Every few years, the Intergovernmental Coordination Group for the Northeastern Atlantic and Mediterranean Tsunami Early Warning and Mitigation system (ICG/NEAMTWS), under the auspices of UNESCO, conducts a Mediterranean-wide simulation and response exercise, called NEAMWave.
NEAMWave-21 took place between 8 – 10 March 2021. The aim of this exercise is to test the official national and international channels of communication, and emergency response actions taken by the authorities and scientific entities in the affected countries in the case of a tsunami threat.
The Central Mediterranean exercise was conducted on Tuesday 9 April. This region is served by the Centro Allerta Tsunami of the Istituto di Geofisica e Vulcanologia, Rome (CAT-INGV) that is designated as one of the regional Tsunami Service Providers (TSP) in the Mediterranean. CAT-INGV is a 24-hour operation, with the mandate to monitor earthquakes and potential tsunamis, and issue tsunami alert messages to subscribed organisations. The Civil Protection Department (CPD) of Malta is subscribed to CAT-INGV.
In NEAMWave-21, the CPD, in collaboration with the Department of Geosciences, UM, participated actively in this important table-top exercise, observed by representatives of UNESCO, DG-ECHO and the Joint Research Centre, JRC (Ispra).
For this exercise, the procedure focussed on the village of Marsaxlokk. A magnitude 7.9 earthquake in the Ionian Sea, at 09:00 UTC, was simulated and an initial alert message was sent out by CAT-INGV, and received by CPD Malta. This immediately triggered the whole standard operating procedure involving continuously updated communication with important stakeholders such as the Armed Forces, Police, Health Authorities, University of Malta and Local Council, among others.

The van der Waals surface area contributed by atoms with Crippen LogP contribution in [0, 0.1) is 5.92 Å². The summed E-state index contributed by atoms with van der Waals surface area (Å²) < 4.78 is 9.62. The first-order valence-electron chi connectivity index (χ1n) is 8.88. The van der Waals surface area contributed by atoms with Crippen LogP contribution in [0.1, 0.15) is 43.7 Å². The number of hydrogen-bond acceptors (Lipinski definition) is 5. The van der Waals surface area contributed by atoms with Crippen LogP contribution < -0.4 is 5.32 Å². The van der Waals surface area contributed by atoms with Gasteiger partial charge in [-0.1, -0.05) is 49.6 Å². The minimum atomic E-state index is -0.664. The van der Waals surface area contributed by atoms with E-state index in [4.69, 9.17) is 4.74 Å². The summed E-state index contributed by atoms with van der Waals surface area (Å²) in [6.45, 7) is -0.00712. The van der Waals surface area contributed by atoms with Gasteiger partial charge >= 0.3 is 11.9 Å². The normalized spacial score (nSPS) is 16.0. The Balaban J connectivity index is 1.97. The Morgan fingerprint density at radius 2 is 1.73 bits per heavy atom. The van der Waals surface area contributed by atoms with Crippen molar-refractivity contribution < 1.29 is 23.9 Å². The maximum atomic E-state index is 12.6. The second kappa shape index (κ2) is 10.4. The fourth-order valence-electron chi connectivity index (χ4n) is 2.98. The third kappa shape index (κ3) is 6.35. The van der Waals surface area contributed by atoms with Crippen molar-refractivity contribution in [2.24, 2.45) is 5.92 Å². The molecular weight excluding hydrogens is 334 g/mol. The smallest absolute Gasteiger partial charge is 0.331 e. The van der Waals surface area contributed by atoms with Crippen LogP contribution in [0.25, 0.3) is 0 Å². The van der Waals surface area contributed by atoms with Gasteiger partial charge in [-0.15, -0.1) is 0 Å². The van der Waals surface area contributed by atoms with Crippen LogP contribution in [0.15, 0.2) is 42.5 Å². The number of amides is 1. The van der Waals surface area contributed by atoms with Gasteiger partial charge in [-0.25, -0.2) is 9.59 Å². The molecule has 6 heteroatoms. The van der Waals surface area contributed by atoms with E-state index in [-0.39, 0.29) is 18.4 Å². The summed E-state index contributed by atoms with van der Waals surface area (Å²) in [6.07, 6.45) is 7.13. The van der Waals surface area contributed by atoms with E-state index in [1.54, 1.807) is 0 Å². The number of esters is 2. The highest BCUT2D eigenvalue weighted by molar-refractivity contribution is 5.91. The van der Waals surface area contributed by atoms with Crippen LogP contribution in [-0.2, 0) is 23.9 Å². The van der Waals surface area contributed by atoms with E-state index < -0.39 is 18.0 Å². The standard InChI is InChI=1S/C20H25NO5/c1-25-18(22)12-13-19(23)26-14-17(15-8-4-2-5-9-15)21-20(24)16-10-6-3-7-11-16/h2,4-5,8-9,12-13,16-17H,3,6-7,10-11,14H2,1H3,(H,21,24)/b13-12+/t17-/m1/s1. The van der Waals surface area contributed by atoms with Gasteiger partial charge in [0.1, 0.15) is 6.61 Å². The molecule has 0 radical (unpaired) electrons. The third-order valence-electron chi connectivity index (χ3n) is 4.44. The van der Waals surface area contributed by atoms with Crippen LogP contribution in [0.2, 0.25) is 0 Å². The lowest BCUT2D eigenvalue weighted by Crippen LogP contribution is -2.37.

Simultaneously the Department of Geosciences carried out an independent modelling of the scenario earthquake and tsunami, in order to confirm the wave arrival times. The scenario tsunami would arrive at Malta’s east coast after around 57 minutes. Special Tsunami Alerting Device (TAD) digital panels were activated with continuously updated messages as the tsunami was confirmed, and instructions for the local population. The exercise ended with an “all clear” message at 13:00.
The table-top exercise also served as a preparation for a full-blown tsunami evacuation exercise which is planned to take place towards November 2021. This is the main component of the Tsunami Last Mile project, coordinated by JRC (Ispra) and led locally by the Department of Geosciences, through the Seismic Monitoring and Research Group (SMRG) and the Physical Oceanography Research Group (PO-Res.Grp). Within this project, the tsunami alert and evacuation procedure will be carried out in the village of Marsaxlokk, with the full participation of the CPD, who will be coordinating the evacuation. Two TAD panels and a long-range siren are being installed in Marsaxlokk. Moreover, a sea-level measuring device has been installed in Delimara by the PO-Res.Grp. to complement another wave and sea level measurement device at the mouth of Marsaxlokk harbour. The SMRG, together with the PO-Res.Grp., is responsible for the numerical modelling of the wave propagation and inundation from a scenario earthquake and tsunami.
It is hoped that such preparatory operations and simulation exercises, together with an increased level of collaboration between UM and CPD, will serve to increase awareness about tsunami risk on our islands, as well as assessing the level of preparedness and actions needed on the part of the local authorities.